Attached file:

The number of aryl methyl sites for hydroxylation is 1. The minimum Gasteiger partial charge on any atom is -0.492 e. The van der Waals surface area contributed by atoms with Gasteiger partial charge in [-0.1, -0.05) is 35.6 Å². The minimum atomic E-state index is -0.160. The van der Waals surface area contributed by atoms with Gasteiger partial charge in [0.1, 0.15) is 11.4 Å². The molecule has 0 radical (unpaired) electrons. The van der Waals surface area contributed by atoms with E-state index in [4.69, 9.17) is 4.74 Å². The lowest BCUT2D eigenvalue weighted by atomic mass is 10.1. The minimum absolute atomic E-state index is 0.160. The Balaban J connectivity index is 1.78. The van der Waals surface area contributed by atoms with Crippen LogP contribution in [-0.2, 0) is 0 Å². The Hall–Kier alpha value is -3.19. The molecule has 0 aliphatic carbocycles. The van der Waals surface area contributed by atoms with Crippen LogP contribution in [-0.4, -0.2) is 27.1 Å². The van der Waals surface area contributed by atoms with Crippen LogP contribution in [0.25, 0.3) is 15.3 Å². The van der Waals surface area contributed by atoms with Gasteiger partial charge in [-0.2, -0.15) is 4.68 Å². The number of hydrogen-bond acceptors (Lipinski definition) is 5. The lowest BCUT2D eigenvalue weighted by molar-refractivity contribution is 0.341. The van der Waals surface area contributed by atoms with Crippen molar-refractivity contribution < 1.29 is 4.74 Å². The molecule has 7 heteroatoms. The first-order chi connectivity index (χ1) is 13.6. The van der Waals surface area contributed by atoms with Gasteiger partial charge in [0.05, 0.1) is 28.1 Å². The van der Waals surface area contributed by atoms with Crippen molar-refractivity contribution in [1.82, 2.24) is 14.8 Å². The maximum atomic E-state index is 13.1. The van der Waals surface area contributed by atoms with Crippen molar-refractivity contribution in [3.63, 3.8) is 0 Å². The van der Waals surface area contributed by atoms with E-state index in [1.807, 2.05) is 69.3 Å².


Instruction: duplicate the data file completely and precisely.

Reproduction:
The number of aryl methyl sites for hydroxylation is 1. The minimum Gasteiger partial charge on any atom is -0.492 e. The van der Waals surface area contributed by atoms with Gasteiger partial charge in [-0.1, -0.05) is 35.6 Å². The minimum atomic E-state index is -0.160. The van der Waals surface area contributed by atoms with Gasteiger partial charge in [0.1, 0.15) is 11.4 Å². The molecule has 0 radical (unpaired) electrons. The van der Waals surface area contributed by atoms with E-state index in [4.69, 9.17) is 4.74 Å². The lowest BCUT2D eigenvalue weighted by atomic mass is 10.1. The minimum absolute atomic E-state index is 0.160. The Balaban J connectivity index is 1.78. The van der Waals surface area contributed by atoms with Crippen LogP contribution in [-0.2, 0) is 0 Å². The Hall–Kier alpha value is -3.19. The molecule has 0 aliphatic carbocycles. The van der Waals surface area contributed by atoms with Crippen LogP contribution in [-0.4, -0.2) is 27.1 Å². The van der Waals surface area contributed by atoms with Crippen LogP contribution in [0.25, 0.3) is 15.3 Å². The van der Waals surface area contributed by atoms with Gasteiger partial charge in [-0.2, -0.15) is 4.68 Å². The number of hydrogen-bond acceptors (Lipinski definition) is 5. The lowest BCUT2D eigenvalue weighted by molar-refractivity contribution is 0.341. The van der Waals surface area contributed by atoms with Crippen molar-refractivity contribution < 1.29 is 4.74 Å². The molecule has 7 heteroatoms. The first-order chi connectivity index (χ1) is 13.6. The van der Waals surface area contributed by atoms with Gasteiger partial charge in [0.05, 0.1) is 28.1 Å². The van der Waals surface area contributed by atoms with Crippen molar-refractivity contribution in [1.82, 2.24) is 14.8 Å². The maximum atomic E-state index is 13.1. The van der Waals surface area contributed by atoms with Crippen molar-refractivity contribution in [3.63, 3.8) is 0 Å². The van der Waals surface area contributed by atoms with E-state index in [1.807, 2.05) is 69.3 Å².